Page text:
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Gardening for Caterpillars?



Here's some good news for gardeners who are concerned about the environment: We can make an important, positive impact by the plant choices we make in our gardens.

How do you choose plants? I remember that when I started gardening, I wanted flowers, flowers and more flowers, lots of color and fragrance. I think for many of us our plant choices were primarily based on aesthetics and functionality. We chose plants that could provide screening and privacy and curb appeal. We often wanted plants that were familiar to us, as well as the newest garden varieties.

Then we started hearing about bird populations declining, about colony collapse disorder in honeybees, about monarch butterflies in trouble. And so, we began to add plants to our gardens that could support the birds and the bees and the butterflies.

In addition to planting for pollinators, we need to plant for caterpillars. This is the message of Douglas Tallamy, a professor of entomology and wildlife ecology at the University of Delaware, who has pioneered research into the importance of native plants to our plummeting insect and bird populations. He has written several books (three are available at the library) and he has a number of videos available on YouTube. According to him, caterpillars are crucial to healthy ecosystem food webs because they transfer more energy from plants to other animals than any other type of plant eater. As he remarks in an article in the Dec. 2022 issue of Fine Gardening, "You can look at the health of an ecosystem by knowing how healthy your caterpillar populations are."

Furthermore, 96 percent of terrestrial birds in this country raise their young on insects, and caterpillars are considered the optimum food for baby birds. Compared to other insects, caterpillars are large and soft, which makes them easy for nestlings to digest.

If insects, including caterpillars, are vital components of the food web, the next question is what plants are best at supporting them. Tallamy's research clearly demonstrates that the plants that are most useful are native plants. A small percentage of leaf-eating insects are generalists that can eat a wide variety of plants. But the vast majority of leaf-eating insects are specialists in terms of which plants they can eat, often restricted to just one plant genus or family. Plants produce chemical and physical defenses to avoid being eaten; specialist insects must have co-evolved with a particular plant lineage for thousands of years in order to overcome these defenses. And that's why native plants host more insects than non-natives. A good example of this is the monarch butterfly, which has a long evolutionary history with milkweeds that has enabled monarch caterpillars to eat the plant without being poisoned by its toxic chemicals.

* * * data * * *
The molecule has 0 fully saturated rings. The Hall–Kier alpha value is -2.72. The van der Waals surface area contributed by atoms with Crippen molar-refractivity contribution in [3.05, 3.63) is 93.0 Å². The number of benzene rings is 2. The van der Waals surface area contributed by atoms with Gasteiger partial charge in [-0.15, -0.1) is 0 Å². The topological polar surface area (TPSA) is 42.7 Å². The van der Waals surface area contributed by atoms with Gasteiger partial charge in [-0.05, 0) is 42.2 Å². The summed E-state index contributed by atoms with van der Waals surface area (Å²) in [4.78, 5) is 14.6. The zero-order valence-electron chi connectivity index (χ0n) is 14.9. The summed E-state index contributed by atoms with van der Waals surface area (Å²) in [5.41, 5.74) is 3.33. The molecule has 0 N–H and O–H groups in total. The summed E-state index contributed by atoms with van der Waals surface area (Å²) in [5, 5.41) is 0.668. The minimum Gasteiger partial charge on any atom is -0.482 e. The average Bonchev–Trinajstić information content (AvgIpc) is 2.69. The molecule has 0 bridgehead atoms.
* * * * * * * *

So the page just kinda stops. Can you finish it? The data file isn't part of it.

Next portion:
Non-native plants are not evil in themselves (though non-native invasive plants should definitely be avoided). Non-natives are simply plants that have not been here long enough to evolve a relationship with insects that can live on them. This is true even for plants like ginkgo trees that have been grown in the U.S. for 400 years. Non-native plants are problematic because they support little insect activity and therefore have a negative ripple effect throughout food webs.

We need to grow native plants but not just any native plants. One of the most significant results of Tallamy's research is the "keystone plant" concept — the discovery that some native plants have much more impact than others in terms of supporting caterpillars. He emphasizes, "You can have a landscape comprised of 100 percent native plants and still support little because you've chosen natives that don't make a lot of food." His research has revealed that, across the country, only 5 percent of native plant genera (plural of genus) support 75 percent of caterpillars, and just 14 percent of native plant genera support 90 percent of caterpillars. These plants, primarily trees and shrubs, are what Tallamy calls "keystone" plants.

If you're wondering what your local keystone plants are, visit the National Wildlife Federation website at Set your location by entering your zip code, and you will see trees, shrubs, flowers and grasses native to your area ranked by the number of butterfly and moth species that use them as host plants for their caterpillars.

For Eureka (95501), the top 10 native plants are: willows (which support 328 species of caterpillars); oaks (275); bitter cherry/choke cherry (262); aspen/cottonwood/poplar (230); beach pine (220 species); red alder/white alder (202); Oregon crabapple (155); bigleaf maple/vine maple/mountain maple (120); ceanothus (120); and grand fir/white fir (117). (Note that these numbers apply only to native plant species. Japanese maples, for instance, most likely support roughly half the number of caterpillars species listed.)

Tallamy is not suggesting people plant only native plants, but he is urging us to focus on planting keystone trees and shrubs. If we gardeners follow this advice, we can still retain many smaller, non-native flowering plants in our gardens. And if you're asking, "Why would I want caterpillars on my plants?" Tallamy points out that birds eat most of the caterpillars before they get very large, usually before they damage the foliage to any noticeable extent. Growing these keystone plants gives us the opportunity to actively promote the survival of birds, bees, butterflies and other insects so crucial for the health of our planet.

Donna Wildearth (she/her) is passionate about plants and is a retired teacher and landscape designer.

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